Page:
Note: this post is from 2008, outbound links may be broken.
Stillwell Audio releases The Rocket & TinMan
From the product page:
The Rocket is a character audio compressor, singular in its extraordinary speed, responding in mere microseconds to variations in program level. Being in the order of several thousand times faster than most ordinary compressors, we respectfully submit that The Rocket kicks like a mf.
The Rocket features
- Attack (5 µs–2 ms) – At higher settings some percussive attack will be heard. Set low, your drums will know your wrath. And yes, that says microseconds!
- Release (1 ms–1 s) – Use a longer setting to make your audio pump musically (let the GR meter be your guide.) Lower settings will radically increase room tone, and the aggression of low frequencies.
- Impetus – For the application of even- and oddorder harmonic distortion to the compressed signal.
- Decadence – Raises the internal sample rate to reduce aliasing artefacts.
- Detector HPF – High-pass filters the level detector to restrain the pumping of bass-heavy material.
- Parallel Compression – Mixes the dry signal,(untouched by the attentions of compression, compensation or impetus) with the effected signal for the easy application of the so-called ‘New York Compression’ technique.
- Ratio (4:1. 8:1, 12:1, 20:1, all) – The special and characteristic ‘All’ mode results in a high variable ratio that will work wonders on your drum bus.
- Threshold – Peak level at which compression will be triggered.
- Sidechain – switches The Rocket’s detection circuit to inputs 3&4, if your host allows, so one signal may be compressed by another.
- VU mode – Lower VU meter shows Output level (out) or Gain Reduction (GR).
- Compensation – Applies a make-up gain to compensate for signal level loss due to compression.
- Auto – Automatically apply an additional compensating makeup gain based on the current ratio and threshold settings.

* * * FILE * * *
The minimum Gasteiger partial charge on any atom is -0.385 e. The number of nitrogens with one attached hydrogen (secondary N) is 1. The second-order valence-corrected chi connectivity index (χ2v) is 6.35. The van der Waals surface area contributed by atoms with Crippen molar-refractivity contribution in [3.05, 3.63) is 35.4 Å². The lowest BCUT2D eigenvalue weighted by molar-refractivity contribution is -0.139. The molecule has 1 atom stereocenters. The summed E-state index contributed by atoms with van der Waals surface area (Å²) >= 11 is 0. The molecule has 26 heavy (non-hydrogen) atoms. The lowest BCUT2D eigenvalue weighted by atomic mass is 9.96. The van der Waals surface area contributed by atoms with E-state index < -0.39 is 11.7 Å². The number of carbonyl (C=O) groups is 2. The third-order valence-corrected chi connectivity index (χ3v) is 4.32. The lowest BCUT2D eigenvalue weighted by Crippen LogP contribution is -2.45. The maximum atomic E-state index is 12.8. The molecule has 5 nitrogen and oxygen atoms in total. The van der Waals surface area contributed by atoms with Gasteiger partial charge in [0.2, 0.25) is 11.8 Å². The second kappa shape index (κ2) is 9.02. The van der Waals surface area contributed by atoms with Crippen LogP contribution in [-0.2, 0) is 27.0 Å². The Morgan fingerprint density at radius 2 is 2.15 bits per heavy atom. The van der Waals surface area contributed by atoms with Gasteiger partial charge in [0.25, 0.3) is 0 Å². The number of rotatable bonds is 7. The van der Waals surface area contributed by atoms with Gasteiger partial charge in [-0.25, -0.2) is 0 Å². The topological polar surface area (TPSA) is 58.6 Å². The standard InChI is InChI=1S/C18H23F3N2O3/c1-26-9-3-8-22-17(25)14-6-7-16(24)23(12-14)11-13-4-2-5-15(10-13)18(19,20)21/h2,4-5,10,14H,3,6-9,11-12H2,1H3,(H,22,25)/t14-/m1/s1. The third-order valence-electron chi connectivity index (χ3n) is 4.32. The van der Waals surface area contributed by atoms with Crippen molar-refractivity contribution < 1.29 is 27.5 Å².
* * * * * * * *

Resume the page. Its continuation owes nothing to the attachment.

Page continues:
TinMan is an auto-peaking resonant filter with multiple pitch detection and individually triggered attack/decay envelopes. In other words, it listens to your audio and makes matching spooky wooo-eeee-oooo effects.
From the product page:
TinMan uses a new polyphonic pitch detection algorithm to isolate and rank the strongest pitches in the input audio. For each detected pitch, a separate resonant filter, or resonator, is peak-matched to that exact pitch (even if it’s off-key), and an attack envelope is triggered. If a pitch slides, the resonator’s resonant peak will continue to track it. If a pitch ends, the resonator will release until fully quiet.
TinMan usage suggestions
- Spookiness – If you’re doing a sci-fi soundtrack try feeding something, anything, into TinMan and turn the wet mix up full. My God ! It’s made of people!
- Movement – Apply liberally to boring synths, bland string washes and tedious reverbs to add some interest and activity.
- Guitars – From giving arpeggios some flourish to fully-wet synth effects, TinMan loves guitars.
- Backing Vocals – Everyone knows that bass players can’t sing. But sometimes you just have to use what you’ve got, and Tin Man can even turn it into something that sounds like music.
- Percussion – Set the time controls fast, the threshold high, and turn off oink. Apply to drums and bass for a whole host of percussive effects and special effects..
- Enhancement – With ‘Oink’ disengaged, a low threshold and the freqency bar set really high, TinMan can add some sparkly top.
Check the manual (.pdf) for details on TinMan.
The Rocket and Schwa TinMan are available for $50 USD each (or $25 USD for a Reaper-only, personal use license). Fully functional evaluation versions are available for download.
Visit Stillwell Audio for more information and audio demos.